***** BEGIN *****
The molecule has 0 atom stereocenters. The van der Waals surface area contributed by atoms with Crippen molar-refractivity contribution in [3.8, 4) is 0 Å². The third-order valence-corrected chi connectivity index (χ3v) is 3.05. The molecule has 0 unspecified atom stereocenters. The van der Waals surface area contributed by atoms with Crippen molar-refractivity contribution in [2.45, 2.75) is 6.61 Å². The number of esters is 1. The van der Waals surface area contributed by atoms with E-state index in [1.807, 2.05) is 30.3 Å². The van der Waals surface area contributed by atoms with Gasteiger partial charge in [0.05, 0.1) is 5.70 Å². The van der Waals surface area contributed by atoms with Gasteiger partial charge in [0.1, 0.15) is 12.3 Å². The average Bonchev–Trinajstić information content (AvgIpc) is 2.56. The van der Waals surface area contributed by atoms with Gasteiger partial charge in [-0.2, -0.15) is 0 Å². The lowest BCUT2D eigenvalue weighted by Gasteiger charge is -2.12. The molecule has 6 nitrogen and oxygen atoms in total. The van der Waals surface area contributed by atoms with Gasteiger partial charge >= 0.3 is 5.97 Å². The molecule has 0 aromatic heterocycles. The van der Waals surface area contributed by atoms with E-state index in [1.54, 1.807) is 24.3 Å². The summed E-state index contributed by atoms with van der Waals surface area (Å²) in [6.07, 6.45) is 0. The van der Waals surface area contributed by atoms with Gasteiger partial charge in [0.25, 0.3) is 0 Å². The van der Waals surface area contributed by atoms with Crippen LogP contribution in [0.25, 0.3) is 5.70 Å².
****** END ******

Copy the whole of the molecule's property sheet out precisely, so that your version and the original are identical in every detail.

The molecule has 0 atom stereocenters. The van der Waals surface area contributed by atoms with Crippen molar-refractivity contribution in [3.8, 4) is 0 Å². The third-order valence-corrected chi connectivity index (χ3v) is 3.05. The molecule has 0 unspecified atom stereocenters. The van der Waals surface area contributed by atoms with Crippen molar-refractivity contribution in [2.45, 2.75) is 6.61 Å². The number of esters is 1. The van der Waals surface area contributed by atoms with E-state index in [1.807, 2.05) is 30.3 Å². The van der Waals surface area contributed by atoms with Gasteiger partial charge in [0.05, 0.1) is 5.70 Å². The van der Waals surface area contributed by atoms with Gasteiger partial charge in [0.1, 0.15) is 12.3 Å². The average Bonchev–Trinajstić information content (AvgIpc) is 2.56. The van der Waals surface area contributed by atoms with Gasteiger partial charge in [-0.2, -0.15) is 0 Å². The lowest BCUT2D eigenvalue weighted by Gasteiger charge is -2.12. The molecule has 6 nitrogen and oxygen atoms in total. The van der Waals surface area contributed by atoms with Gasteiger partial charge >= 0.3 is 5.97 Å². The molecule has 0 aromatic heterocycles. The van der Waals surface area contributed by atoms with E-state index in [1.54, 1.807) is 24.3 Å². The summed E-state index contributed by atoms with van der Waals surface area (Å²) in [6.07, 6.45) is 0. The van der Waals surface area contributed by atoms with Gasteiger partial charge in [0.25, 0.3) is 0 Å². The van der Waals surface area contributed by atoms with Crippen LogP contribution in [0.25, 0.3) is 5.70 Å².